Passport photos taken by Stanionis were particularly powerful. In an effort to conserve photographic materials, people were photographed in pairs, two to one frame. Estonian photography historian Peeter Linnap has observed: 
Looking at the subjects being photographed, we see the gray reflection of an indescribable, overwhelming exhaustion in their faces, emerging from the spiritual destruction of their most recent past, from their experience of the horrors of war. […] Even the taking of a passport photo entails a certain amount of ceremony: dressing in one’s best clothing for the occasion, combing one’s hair, going to a barber, practicing putting on a self-confident expression. The faces of Stanionis’ subjects seem to reveal that death and war had not ended, like in Europe, but that it continued. Or, more precisely, their hopes for the future in their gaze appear even more unsure than in wartime—theirs is a frightening uncertainty. The very act of being photographed has a tragic significance: to have one’s ‘picture taken’ for a Soviet passport meant becoming a slave, saying goodbye to freedom and the ability to make one’s own choices for some unknown period of time. Peeter Linnap, „Dviese nuotraukoje“,
Linnap also noted that, even though the subjects were photographed in pairs, their shoulders almost touching, these people were pervaded by absolute solitude, each with the drama of his own world.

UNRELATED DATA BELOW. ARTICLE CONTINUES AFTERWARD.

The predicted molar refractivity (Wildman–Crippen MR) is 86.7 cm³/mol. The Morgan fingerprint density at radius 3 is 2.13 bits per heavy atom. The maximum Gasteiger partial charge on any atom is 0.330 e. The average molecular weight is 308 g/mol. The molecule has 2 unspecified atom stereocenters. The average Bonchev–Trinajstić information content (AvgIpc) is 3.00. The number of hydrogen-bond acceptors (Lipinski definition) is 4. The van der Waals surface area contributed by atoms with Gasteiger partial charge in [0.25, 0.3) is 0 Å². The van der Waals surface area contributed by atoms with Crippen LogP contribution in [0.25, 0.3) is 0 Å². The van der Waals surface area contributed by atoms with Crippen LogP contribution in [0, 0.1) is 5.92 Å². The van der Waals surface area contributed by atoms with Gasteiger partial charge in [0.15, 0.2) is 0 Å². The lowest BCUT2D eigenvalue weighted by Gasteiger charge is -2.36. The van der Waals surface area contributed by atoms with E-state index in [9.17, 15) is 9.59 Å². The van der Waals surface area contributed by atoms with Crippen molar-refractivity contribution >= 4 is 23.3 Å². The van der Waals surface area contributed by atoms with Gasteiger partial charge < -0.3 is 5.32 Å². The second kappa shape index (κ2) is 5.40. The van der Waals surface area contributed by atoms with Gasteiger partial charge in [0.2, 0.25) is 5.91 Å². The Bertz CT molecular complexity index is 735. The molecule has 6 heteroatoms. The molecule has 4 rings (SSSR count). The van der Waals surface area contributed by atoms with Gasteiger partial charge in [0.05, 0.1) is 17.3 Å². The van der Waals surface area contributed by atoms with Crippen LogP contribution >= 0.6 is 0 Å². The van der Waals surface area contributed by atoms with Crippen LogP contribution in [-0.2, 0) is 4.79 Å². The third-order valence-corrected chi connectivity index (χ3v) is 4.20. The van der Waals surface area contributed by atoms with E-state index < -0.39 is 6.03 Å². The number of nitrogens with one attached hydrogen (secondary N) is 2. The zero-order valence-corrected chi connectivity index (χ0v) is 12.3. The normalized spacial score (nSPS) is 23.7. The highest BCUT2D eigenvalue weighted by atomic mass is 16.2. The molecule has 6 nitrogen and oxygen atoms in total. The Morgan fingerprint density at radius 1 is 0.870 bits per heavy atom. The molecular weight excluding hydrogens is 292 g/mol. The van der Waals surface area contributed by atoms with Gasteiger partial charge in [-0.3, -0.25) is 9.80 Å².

How did the Soviets disseminate falsified reality?
The press was the greatest distributor of the alternate reality—given its circulation, the ability to respond quickly to current events, and because of easy access. But there were also other means associated with photography—chiefly through albums and exhibitions. An illustrated propaganda book about Lithuania was being readied for publication in the first year of Soviet rule, but the Nazi occupation ended the project. The first Soviet photography album, Tarybų Lietuva (Soviet Lithuania), was eventually published only in 1950. The publication was much anticipated and was dedicated to the tenth anniversary of Soviet rule in Lithuania. The album included images taken by the country’s first Soviet photographers—Ilja Fišeris, Povilas Karpavičius, Judelis Kacenbergas, Chanonas Levinas, Michailas Rebis and others—that “demonstrated” Soviet victory and achievements in all aspects of life. Pompously “staged” photographs were combined with Lithuanian ethnographic symbols and Soviet heraldry.